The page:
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In 1981, in pitching his tax cuts to the annual Conservative Political Action Conference, he said they were about “reordering man’s relationship to the state.” Reagan wanted to move power away from the privileged few to the many people, but he also expressed concerns over corporate America, seeing it as just as dangerous to individuality as excessive government.

All of these men of history - Washington, Lincoln and Reagan - struggled often against a hostile status quo. All were animated by the notion of free people. None was a myth.

Yet all these men achieved mighty and wonderful things. We rather expect gods to defeat empires on which a sun never sets and create new democracies or liberate those enslaved on plantations or behind Iron Curtains. We expect gods to order the leaders of evil empires to tear down walls while restoring the self-confidence of their own impressive if self-doubting republics.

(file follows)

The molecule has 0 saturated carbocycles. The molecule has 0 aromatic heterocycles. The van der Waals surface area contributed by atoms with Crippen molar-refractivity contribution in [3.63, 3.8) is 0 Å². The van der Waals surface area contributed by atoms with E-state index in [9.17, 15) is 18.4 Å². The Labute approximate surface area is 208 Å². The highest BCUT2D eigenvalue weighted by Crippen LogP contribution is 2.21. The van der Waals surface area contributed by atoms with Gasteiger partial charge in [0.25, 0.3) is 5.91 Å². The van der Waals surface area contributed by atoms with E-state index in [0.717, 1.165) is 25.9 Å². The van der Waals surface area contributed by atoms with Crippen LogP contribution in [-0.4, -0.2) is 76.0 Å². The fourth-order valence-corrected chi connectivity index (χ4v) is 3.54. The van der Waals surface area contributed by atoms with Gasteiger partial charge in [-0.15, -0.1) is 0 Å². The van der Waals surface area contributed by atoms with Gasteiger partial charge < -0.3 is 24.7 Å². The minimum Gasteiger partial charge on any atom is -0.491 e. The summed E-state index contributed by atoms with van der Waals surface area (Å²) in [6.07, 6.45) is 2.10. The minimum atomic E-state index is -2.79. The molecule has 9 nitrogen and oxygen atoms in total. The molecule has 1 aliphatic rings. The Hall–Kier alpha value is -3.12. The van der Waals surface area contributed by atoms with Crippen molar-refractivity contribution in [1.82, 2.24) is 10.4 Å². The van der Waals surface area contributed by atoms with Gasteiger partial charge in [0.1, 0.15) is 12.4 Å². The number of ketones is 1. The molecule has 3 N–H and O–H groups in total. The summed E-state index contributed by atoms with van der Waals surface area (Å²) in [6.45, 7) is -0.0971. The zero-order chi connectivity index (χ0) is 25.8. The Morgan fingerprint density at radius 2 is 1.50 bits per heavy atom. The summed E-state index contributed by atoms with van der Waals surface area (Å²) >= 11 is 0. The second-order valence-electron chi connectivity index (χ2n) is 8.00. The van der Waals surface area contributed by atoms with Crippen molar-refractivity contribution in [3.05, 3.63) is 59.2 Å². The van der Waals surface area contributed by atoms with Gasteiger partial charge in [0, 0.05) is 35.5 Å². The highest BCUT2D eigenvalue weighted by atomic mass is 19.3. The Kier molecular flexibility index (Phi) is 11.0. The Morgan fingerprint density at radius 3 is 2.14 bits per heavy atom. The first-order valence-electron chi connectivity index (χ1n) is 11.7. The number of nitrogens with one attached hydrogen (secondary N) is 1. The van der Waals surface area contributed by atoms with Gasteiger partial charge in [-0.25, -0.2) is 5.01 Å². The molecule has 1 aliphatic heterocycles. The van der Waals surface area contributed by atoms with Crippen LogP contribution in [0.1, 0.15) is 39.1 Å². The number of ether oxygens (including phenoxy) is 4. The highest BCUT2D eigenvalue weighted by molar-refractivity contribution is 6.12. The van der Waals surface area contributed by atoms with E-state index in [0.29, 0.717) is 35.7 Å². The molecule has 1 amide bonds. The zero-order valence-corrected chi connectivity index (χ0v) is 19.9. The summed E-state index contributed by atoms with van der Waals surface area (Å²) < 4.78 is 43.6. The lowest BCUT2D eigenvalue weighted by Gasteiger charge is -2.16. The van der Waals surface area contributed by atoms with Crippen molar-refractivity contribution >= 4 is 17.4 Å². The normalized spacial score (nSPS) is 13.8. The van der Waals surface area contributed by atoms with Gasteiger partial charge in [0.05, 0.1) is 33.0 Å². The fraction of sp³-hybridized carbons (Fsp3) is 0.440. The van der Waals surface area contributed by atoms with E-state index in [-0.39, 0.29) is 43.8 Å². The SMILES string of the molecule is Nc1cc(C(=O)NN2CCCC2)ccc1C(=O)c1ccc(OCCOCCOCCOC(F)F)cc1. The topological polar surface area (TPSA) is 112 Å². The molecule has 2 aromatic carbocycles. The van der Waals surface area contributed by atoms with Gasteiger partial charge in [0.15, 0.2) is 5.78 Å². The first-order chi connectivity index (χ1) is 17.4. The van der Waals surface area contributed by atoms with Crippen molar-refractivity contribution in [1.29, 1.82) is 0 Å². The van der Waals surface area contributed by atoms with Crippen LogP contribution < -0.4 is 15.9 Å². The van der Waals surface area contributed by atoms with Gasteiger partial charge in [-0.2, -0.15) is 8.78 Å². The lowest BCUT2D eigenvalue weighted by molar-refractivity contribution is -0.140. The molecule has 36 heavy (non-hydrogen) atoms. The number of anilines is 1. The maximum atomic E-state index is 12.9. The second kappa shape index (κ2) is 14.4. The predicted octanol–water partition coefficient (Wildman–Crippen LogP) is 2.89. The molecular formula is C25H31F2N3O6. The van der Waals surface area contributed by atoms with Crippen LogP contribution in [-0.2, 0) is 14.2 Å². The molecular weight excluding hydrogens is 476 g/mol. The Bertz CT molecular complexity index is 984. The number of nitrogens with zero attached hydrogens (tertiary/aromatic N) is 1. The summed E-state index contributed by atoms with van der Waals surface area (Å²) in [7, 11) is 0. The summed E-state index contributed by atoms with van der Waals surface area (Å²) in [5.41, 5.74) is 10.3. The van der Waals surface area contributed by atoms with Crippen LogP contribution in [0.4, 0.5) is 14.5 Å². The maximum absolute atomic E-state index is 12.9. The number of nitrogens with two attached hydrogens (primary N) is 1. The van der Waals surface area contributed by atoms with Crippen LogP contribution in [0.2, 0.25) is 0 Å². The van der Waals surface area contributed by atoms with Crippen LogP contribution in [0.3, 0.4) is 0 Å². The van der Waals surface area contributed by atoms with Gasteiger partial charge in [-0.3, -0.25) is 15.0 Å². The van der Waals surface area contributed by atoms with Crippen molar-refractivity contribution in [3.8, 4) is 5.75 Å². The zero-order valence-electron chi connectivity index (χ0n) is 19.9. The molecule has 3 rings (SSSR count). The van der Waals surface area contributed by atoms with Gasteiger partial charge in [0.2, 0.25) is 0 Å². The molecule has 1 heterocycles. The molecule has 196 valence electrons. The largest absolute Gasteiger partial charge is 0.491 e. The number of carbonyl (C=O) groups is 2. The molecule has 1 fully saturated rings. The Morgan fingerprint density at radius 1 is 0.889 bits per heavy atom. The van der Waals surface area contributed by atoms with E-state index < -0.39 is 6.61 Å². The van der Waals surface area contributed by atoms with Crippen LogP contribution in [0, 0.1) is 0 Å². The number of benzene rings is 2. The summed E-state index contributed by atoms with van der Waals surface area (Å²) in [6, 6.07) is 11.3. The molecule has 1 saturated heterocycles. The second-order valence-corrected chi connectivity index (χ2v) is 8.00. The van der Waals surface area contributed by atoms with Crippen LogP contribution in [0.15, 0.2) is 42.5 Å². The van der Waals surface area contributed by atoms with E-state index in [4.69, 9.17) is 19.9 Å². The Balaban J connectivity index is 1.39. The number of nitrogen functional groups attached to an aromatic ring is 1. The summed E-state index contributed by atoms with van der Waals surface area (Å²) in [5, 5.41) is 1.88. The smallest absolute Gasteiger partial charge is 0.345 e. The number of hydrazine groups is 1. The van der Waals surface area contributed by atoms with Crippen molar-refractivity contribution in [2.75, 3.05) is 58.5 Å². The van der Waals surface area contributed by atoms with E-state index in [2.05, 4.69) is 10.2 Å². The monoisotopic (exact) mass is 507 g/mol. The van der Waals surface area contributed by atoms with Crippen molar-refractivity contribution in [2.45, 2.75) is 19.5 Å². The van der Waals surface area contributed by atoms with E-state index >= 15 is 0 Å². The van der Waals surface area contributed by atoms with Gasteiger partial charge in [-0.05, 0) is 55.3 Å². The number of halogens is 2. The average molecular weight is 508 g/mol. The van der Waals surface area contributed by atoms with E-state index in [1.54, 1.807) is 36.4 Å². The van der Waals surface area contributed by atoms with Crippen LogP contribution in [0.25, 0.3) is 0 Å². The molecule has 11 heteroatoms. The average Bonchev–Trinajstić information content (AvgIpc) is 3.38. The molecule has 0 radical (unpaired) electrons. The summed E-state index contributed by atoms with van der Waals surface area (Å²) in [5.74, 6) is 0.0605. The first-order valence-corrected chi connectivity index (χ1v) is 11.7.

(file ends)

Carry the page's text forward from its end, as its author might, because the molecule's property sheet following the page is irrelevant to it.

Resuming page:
But when mortal men do such deeds, they and the deeds are indeed special. They are exceptional. They are, like their country, greater than a simple sum or equation.

As with his country, the sum of Reagan at 100 was and is greater than the parts.

Craig Shirley is the president of Shirley & Banister Public Affairs and the author of two books on the 40thpresident, “Reagan’s Revolution” (Thomas Nelson, 2005) and “Rendezvous With Destiny” (Intercollegiate Studies Institute, 2009).